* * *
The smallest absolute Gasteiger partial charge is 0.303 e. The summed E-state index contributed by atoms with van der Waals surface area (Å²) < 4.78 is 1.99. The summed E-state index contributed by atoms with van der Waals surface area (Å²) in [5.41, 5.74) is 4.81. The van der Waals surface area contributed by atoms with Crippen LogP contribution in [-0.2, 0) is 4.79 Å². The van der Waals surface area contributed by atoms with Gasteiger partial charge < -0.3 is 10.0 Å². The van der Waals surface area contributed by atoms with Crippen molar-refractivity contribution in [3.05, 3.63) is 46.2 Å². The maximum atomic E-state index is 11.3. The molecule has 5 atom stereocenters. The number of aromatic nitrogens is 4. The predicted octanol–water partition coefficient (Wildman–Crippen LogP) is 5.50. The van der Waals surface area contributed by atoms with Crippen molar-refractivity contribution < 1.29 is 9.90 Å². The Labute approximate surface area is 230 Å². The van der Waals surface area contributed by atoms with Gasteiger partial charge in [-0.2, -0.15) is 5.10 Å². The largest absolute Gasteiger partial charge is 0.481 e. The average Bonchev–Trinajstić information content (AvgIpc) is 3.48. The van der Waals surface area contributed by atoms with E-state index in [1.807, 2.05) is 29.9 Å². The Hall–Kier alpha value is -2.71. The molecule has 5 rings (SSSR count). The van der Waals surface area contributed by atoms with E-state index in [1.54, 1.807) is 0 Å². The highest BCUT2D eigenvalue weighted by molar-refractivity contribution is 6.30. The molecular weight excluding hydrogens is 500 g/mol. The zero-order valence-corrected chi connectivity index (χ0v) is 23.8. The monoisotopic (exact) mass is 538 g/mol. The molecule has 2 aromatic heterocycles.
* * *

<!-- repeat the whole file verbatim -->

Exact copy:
The smallest absolute Gasteiger partial charge is 0.303 e. The summed E-state index contributed by atoms with van der Waals surface area (Å²) < 4.78 is 1.99. The summed E-state index contributed by atoms with van der Waals surface area (Å²) in [5.41, 5.74) is 4.81. The van der Waals surface area contributed by atoms with Crippen LogP contribution in [-0.2, 0) is 4.79 Å². The van der Waals surface area contributed by atoms with Gasteiger partial charge < -0.3 is 10.0 Å². The van der Waals surface area contributed by atoms with Crippen molar-refractivity contribution in [3.05, 3.63) is 46.2 Å². The maximum atomic E-state index is 11.3. The molecule has 5 atom stereocenters. The number of aromatic nitrogens is 4. The predicted octanol–water partition coefficient (Wildman–Crippen LogP) is 5.50. The van der Waals surface area contributed by atoms with Crippen molar-refractivity contribution < 1.29 is 9.90 Å². The Labute approximate surface area is 230 Å². The van der Waals surface area contributed by atoms with Gasteiger partial charge in [-0.2, -0.15) is 5.10 Å². The largest absolute Gasteiger partial charge is 0.481 e. The average Bonchev–Trinajstić information content (AvgIpc) is 3.48. The van der Waals surface area contributed by atoms with E-state index in [1.807, 2.05) is 29.9 Å². The Hall–Kier alpha value is -2.71. The molecule has 5 rings (SSSR count). The van der Waals surface area contributed by atoms with E-state index in [1.54, 1.807) is 0 Å². The highest BCUT2D eigenvalue weighted by molar-refractivity contribution is 6.30. The molecular weight excluding hydrogens is 500 g/mol. The zero-order valence-corrected chi connectivity index (χ0v) is 23.8. The monoisotopic (exact) mass is 538 g/mol. The molecule has 2 aromatic heterocycles.